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What to Expect From Your Pediatric Dentist Visit

What to Expect From Your Pediatric Dentist Visit

I’ll be honest: Before I had Nova, I didn’t really know pediatric dentists even existed.

Of course, I knew that I’d take her to a different doctor than the one I’d go to - I’d take her to a pediatrician, a doctor who specializes in the medical care of infants, children and adolescents. But I didn’t realize that dentists can specialize in treating children as well!

When I first took Nova to see the pediatric dentist 1.5 years ago, she had a great experience and it was so clear to me why choosing a pediatric dentist for her was absolutely necessary. Here’s a quick rundown of why I’d recommend taking your child to a pediatric dentist, and what you and your child can expect from each visit.

 

Why a Pediatric Dentist?

Just like how pediatricians specialize in the treatment of infants, children and adolescents, pediatric dentists are uniquely qualified to do the same. They have the experience and qualifications to care for a child’s teeth, gums, and mouth during every developmental stage of childhood.

In order to be a pediatric dentist, a dentist needs to complete extra training. Any pediatric dentist will have completed at least four years of dental school, and two to three additional years of residency training in pediatric dentistry. That means they’re not only used to children’s teeth, but also children in general - they know how to cater the dentist visit towards kids, how to calm them down if they’re scared, how to make them feel more comfortable. They also use specially designed equipment in their offices that are created and decorated with children in mind.

 

What do Pediatric Dentists Provide?

One of the most crucial things our pediatric dentist emphasized during Nova’s visit was oral health education. She not only helped Nova know the importance of keeping her mouth clean and healthy, but she also taught me what I needed to do to help Nova establish good habits early on. As she was cleaning Nova’s mouth, she told her all about the importance of brushing and flossing his teeth. Then, she also asked me about what I currently do to promote good brushing habits, and reminded me to make sure Nova brushed her teeth twice a day and flossed each day as well. She also reminded me to keep setting a good example with my own habits.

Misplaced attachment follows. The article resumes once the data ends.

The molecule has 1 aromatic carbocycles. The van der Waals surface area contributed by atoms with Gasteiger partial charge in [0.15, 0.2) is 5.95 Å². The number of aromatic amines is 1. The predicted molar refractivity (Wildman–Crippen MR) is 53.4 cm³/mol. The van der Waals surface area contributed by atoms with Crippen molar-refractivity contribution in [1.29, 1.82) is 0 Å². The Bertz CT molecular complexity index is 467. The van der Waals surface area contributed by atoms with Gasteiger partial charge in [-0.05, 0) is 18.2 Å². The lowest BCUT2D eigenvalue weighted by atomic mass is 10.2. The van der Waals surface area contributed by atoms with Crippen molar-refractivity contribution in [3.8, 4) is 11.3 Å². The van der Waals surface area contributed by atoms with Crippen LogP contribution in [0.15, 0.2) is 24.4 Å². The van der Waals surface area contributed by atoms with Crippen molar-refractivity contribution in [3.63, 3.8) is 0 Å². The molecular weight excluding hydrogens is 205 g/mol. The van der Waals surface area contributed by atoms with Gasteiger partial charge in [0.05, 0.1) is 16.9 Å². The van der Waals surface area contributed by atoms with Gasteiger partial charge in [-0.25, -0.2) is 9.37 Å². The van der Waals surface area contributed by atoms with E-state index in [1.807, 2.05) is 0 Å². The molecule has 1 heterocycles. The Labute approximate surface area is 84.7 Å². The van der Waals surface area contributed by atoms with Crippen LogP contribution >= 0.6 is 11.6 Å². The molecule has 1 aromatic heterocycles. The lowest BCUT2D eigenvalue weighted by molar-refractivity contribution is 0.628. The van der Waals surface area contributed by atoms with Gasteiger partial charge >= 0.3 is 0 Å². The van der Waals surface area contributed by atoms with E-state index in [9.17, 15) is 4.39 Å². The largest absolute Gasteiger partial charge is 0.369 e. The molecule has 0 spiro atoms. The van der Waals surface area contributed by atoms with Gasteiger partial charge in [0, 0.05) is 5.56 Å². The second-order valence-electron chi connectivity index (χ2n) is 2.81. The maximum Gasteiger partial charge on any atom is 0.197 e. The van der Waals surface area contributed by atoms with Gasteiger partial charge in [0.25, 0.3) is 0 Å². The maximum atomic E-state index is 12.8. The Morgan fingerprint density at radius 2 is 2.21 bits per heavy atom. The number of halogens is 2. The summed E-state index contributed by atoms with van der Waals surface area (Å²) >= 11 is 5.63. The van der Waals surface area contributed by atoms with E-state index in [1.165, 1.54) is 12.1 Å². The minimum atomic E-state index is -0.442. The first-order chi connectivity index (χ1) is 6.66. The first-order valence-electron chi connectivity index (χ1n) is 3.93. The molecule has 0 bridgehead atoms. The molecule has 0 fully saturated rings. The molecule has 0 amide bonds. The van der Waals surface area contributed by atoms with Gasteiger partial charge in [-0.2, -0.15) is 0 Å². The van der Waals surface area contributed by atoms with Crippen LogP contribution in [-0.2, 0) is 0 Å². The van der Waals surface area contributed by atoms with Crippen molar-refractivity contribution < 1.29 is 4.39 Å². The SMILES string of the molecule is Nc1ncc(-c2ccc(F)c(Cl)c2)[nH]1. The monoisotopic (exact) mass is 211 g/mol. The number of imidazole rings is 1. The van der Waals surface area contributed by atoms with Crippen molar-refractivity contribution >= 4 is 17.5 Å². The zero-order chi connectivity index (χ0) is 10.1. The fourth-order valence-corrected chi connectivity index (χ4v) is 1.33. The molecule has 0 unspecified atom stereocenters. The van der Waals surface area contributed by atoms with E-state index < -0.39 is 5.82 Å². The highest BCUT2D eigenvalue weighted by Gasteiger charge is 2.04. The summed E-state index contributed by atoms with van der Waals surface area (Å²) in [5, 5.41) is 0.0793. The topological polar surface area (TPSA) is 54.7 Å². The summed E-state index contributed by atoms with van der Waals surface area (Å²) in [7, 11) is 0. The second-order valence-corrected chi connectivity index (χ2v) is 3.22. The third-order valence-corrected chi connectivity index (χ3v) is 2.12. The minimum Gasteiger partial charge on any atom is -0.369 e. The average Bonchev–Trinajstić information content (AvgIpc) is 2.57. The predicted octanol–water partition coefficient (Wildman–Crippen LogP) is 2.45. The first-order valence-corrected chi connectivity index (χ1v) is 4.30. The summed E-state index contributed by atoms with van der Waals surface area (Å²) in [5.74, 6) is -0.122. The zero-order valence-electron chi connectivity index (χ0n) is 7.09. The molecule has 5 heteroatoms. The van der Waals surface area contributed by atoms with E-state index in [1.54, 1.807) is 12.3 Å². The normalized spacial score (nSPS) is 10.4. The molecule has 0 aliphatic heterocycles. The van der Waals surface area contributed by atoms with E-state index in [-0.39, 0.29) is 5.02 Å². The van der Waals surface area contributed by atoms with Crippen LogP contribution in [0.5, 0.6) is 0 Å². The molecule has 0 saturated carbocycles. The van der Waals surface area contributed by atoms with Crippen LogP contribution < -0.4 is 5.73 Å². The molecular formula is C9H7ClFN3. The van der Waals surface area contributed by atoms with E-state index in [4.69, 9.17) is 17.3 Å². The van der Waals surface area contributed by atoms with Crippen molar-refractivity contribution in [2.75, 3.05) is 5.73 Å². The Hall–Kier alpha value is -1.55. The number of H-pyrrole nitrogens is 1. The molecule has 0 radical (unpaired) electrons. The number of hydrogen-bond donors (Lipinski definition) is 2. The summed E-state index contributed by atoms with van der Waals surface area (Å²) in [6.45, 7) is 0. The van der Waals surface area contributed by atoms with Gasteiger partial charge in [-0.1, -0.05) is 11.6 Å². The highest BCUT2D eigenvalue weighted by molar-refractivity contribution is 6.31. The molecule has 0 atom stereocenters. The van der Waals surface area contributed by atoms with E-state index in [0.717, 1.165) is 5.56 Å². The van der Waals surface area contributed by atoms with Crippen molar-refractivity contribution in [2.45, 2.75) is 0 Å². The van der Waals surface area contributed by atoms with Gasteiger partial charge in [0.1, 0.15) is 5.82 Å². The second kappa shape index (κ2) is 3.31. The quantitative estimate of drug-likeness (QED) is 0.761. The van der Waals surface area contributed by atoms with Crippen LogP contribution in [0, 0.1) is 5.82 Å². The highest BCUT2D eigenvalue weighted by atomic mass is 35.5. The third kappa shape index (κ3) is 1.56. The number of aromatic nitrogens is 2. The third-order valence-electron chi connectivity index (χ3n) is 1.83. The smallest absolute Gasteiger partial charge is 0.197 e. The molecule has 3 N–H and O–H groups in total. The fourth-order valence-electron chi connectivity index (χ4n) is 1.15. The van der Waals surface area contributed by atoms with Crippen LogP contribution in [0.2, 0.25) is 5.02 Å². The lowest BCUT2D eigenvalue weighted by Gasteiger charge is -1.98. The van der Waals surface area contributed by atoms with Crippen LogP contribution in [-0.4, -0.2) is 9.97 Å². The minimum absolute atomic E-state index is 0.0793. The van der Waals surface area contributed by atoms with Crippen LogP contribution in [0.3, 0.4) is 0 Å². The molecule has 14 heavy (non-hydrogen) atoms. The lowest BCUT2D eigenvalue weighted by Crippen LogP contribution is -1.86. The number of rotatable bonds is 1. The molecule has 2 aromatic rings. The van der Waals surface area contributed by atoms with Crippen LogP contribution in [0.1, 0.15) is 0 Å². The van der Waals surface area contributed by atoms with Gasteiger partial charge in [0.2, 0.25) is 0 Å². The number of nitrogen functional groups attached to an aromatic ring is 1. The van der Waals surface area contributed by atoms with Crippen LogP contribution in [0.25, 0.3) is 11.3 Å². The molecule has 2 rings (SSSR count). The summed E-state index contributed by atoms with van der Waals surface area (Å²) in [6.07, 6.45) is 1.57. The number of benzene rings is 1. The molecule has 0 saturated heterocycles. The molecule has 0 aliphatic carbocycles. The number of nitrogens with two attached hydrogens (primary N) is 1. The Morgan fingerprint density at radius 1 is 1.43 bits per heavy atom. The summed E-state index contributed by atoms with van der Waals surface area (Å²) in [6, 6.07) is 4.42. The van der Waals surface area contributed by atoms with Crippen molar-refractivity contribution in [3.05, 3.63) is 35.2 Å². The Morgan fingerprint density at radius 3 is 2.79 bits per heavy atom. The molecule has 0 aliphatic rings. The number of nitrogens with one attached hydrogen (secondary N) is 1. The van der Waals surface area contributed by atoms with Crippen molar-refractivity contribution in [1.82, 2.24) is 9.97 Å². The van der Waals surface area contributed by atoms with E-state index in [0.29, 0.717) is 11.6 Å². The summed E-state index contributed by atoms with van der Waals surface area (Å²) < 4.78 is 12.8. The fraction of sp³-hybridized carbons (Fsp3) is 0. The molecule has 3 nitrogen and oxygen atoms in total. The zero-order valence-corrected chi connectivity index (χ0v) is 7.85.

Our pediatric dentist also provides preventive treatments (such as teeth cleaning and fluoride treatments), cavity fillings, and other usual services any dentist is qualified to render, on both baby teeth and secondary teeth.


When Should I Take my Child for the First Time? How Often After That?

To prevent early dental problems, the American Academy of Pediatric Dentistry recommends taking your child to see a pediatric dentist when the first tooth appears, or no later than his/her first birthday.

They also recommend that your child see a pediatric dentist every six months to prevent cavities and other dental problems. However, you should ask your pediatric dentist when and how often your child should visit, based on their personal oral health.


What’s Each Visit Like?

Your child’s first dental visit will usually be short, and involves very little (if any) treatment. The first visit gives your child the chance to meet the dentist in a friendly, casual way. It’s an opportunity for the dentist to build a relationship with the child. A good pediatric dentist will explain each step of the checkup to your child, show him the tools that will be used, and let him sit on his parent’s lap or stop any procedure should he get nervous.

During their first examination, the dentist will check all of your child’s teeth for decay, examine your child’s bite, and look for any potential problems with your child’s mouth. He or she will clean the existing teeth (which may be very few!), then he or she will also educate parents (and your child!) about oral health care basics and answer any questions.

Future visits are usually similar - just a simple cleaning and check-up to see if any further treatment will be necessary, not unlike the sort of dental visits you’re probably used to. Except for one key difference - your child will get to take home a prize!

 

How Can I Prepare my Child?

For toddlers, the first dental visit can be a scary thought. Unfamiliar faces, strange instruments, loud noises, and a new place can be enough to make any little one anxious. However, there are a number of things you can do to make that first visit a positive experience for your child.

After choosing a pediatric dentist, consider making an appointment to tour the office with your child to help him or her become familiar with it. We arrived earlier for Nova’s first visit appointment just to spend a little more time in the waiting room and meet with the dentist before the actual appointment. Nova is a slow warming kid, this definitely helped her feel more comfortable.

Before the first dental visit, talk to your child about what’s going to happen. Practice brushing with your child beforehand, so he or she will be used to having a toothbrush in his or her mouth. (Even if there’s only a couple teeth in it!) Emphasize that once the visit is over, your child will be able to pick out a special prize. Prizes are a great way to help your child think the dentist’s office is a fun place!

Dental hygiene is so important - the habits your little one will begin to develop at a tender age will help them throughout their life. Pediatric dentists are specifically qualified to help your child feel comfortable in the dentist’s office and develop good habits.

What was your little one’s first dental visit like? What did you do to help prepare your child? Let us know in the comments!

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